Date: October 17, 2016
Source: University of Adelaide
A world-first optical sensor has been developed that can detect vitamin B12 in diluted human blood – a first step towards a low-cost, portable, broadscale vitamin B12 deficiency test. Vitamin B12 deficiency is associated with an increased risk of dementia and Alzheimer's disease.
Move over milk, soy protein early in life might be what's needed for strong, healthy bones in adulthood. New research, published online in The FASEB Journal, reports that early dietary nutrition heavy in soy protein isolate can protect against serious bone loss during adulthood. This also is the first time that scientists have used an animal model to show concrete evidence of a protective effect of an early-life soy protein isolate diet on adult bone loss.
"Appropriate early-life nutrition can optimize peak bone mass," said Jin-Ran Chen, M.D., Ph.D., a researcher involved in the work from the Skeletal Development Laboratory at Arkansas Children's Nutrition Center at the University of Arkansas for Medical Sciences in Little Rock, Arkansas. "Consumption of soy foods has a variety of health benefits, including amelioration of bone loss during adulthood."
To make their discovery, Chen and colleagues used a very young female rat model. One group of rats was fed a soy protein isolate diet for 30 days (from postnatal day 24 to 55), and then was switched to a regular standard rodent diet until 6 months of age. The rats were altered to mimic postmenopausal bone loss in women to determine the amount of bone loss. The second group of rats was fed a regular standard rodent diet throughout life. This group was also altered to mimic postmenopausal bone loss and analyzed to determine bone loss. The researchers found that the first group of rats s compared to the second group of rats.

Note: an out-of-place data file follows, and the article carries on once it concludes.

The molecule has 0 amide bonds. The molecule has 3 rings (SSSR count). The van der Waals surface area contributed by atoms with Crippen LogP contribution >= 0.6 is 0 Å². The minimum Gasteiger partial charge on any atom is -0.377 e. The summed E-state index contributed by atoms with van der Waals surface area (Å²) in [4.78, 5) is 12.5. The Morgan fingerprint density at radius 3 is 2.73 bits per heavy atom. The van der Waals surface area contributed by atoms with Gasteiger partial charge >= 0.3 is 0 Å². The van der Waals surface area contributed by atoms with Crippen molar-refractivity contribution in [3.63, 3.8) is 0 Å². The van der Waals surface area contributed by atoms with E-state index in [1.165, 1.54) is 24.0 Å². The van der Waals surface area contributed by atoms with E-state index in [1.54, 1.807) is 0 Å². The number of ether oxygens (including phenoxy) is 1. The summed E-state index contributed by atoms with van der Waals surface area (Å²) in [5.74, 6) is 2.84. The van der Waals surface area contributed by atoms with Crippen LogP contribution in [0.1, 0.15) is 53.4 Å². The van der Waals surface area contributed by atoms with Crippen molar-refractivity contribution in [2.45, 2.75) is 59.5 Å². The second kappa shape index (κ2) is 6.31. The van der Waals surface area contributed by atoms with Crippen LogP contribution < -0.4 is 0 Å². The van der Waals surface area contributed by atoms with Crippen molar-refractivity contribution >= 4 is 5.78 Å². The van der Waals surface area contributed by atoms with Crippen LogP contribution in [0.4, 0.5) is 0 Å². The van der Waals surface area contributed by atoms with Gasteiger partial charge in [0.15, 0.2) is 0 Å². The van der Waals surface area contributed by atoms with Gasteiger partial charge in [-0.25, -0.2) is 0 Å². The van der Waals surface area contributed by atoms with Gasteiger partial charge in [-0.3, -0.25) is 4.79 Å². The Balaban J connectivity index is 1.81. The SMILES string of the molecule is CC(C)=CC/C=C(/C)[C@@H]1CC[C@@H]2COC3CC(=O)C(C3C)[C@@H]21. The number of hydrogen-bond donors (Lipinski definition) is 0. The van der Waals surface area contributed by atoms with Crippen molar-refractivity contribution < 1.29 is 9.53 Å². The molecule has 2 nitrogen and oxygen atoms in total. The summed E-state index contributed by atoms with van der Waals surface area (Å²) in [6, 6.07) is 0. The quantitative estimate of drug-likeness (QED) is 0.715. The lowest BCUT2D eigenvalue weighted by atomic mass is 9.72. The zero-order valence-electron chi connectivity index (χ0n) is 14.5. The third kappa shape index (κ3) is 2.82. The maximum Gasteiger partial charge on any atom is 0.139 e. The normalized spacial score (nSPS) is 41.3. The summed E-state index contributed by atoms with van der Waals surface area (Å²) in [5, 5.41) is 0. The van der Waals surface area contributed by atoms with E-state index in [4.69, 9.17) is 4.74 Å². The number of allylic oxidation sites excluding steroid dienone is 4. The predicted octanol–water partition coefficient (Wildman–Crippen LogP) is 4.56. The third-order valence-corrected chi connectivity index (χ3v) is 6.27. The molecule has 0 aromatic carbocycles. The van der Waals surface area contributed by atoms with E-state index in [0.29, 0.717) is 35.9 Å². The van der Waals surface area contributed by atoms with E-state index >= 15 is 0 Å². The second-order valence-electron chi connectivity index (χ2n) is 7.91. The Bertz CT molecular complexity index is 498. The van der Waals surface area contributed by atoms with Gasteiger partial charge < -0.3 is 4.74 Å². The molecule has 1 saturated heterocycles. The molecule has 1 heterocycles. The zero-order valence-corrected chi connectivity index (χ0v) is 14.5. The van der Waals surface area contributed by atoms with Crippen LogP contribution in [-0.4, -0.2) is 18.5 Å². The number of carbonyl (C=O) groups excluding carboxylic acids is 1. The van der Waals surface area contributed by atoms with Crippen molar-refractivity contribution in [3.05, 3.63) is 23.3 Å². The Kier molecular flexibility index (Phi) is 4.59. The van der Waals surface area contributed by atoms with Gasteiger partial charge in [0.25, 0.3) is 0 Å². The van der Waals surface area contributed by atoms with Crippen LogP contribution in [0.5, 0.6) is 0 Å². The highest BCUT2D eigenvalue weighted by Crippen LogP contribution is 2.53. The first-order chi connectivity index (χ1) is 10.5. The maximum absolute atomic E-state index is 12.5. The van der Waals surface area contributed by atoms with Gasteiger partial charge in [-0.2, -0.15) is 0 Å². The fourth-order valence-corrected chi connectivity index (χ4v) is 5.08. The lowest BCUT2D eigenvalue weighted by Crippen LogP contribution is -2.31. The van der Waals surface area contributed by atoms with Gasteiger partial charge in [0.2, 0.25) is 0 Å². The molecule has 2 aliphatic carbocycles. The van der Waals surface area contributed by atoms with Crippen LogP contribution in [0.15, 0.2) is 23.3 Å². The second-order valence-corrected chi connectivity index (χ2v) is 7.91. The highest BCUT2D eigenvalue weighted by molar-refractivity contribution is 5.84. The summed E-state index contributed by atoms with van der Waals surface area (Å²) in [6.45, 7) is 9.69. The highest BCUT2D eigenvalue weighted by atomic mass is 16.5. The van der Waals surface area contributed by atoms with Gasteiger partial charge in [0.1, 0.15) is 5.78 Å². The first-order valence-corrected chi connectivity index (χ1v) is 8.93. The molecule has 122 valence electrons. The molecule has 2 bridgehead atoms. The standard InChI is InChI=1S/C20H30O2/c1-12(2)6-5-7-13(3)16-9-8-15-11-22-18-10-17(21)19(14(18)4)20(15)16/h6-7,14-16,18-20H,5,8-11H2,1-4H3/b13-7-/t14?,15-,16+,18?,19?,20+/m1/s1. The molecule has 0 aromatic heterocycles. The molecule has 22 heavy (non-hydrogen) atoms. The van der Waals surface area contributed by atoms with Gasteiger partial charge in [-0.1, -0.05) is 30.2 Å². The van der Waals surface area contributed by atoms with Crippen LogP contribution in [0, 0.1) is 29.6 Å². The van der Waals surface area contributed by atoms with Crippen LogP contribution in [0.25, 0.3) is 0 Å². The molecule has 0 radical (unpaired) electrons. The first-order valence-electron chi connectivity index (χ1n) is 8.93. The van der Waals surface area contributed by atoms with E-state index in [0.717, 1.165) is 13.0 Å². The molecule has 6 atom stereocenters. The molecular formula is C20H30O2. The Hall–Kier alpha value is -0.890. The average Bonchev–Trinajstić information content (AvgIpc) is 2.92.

"The centuries-old mantra that children need milk to 'grow strong bones' remains true, but here we have evidence that the protein components of soy 'milk' have key osteogenic effects," said Thoru Pederson, Ph.D., Editor-in-Chief of The FASEB Journal. "This finding could ultimately have major pediatric health impacts throughout various parts of the world."
Materials provided by Federation of American Societies for Experimental Biology. Note: Content may be edited for style and length.
J.-R. Chen, O. P. Lazarenko, M. L. Blackburn, K. Shankar.Dietary factors during early life program bone formation in female rats. The FASEB Journal, 2016; DOI:10.1096/fj.201600703R
Cite This Page:
Federation of American Societies for Experimental Biology. "Soy protein early in life may help prevent bone loss in adulthood." ScienceDaily. ScienceDaily, 14 October 2016. <www.sciencedaily.com/releases/2016/10/161014151257.htm>.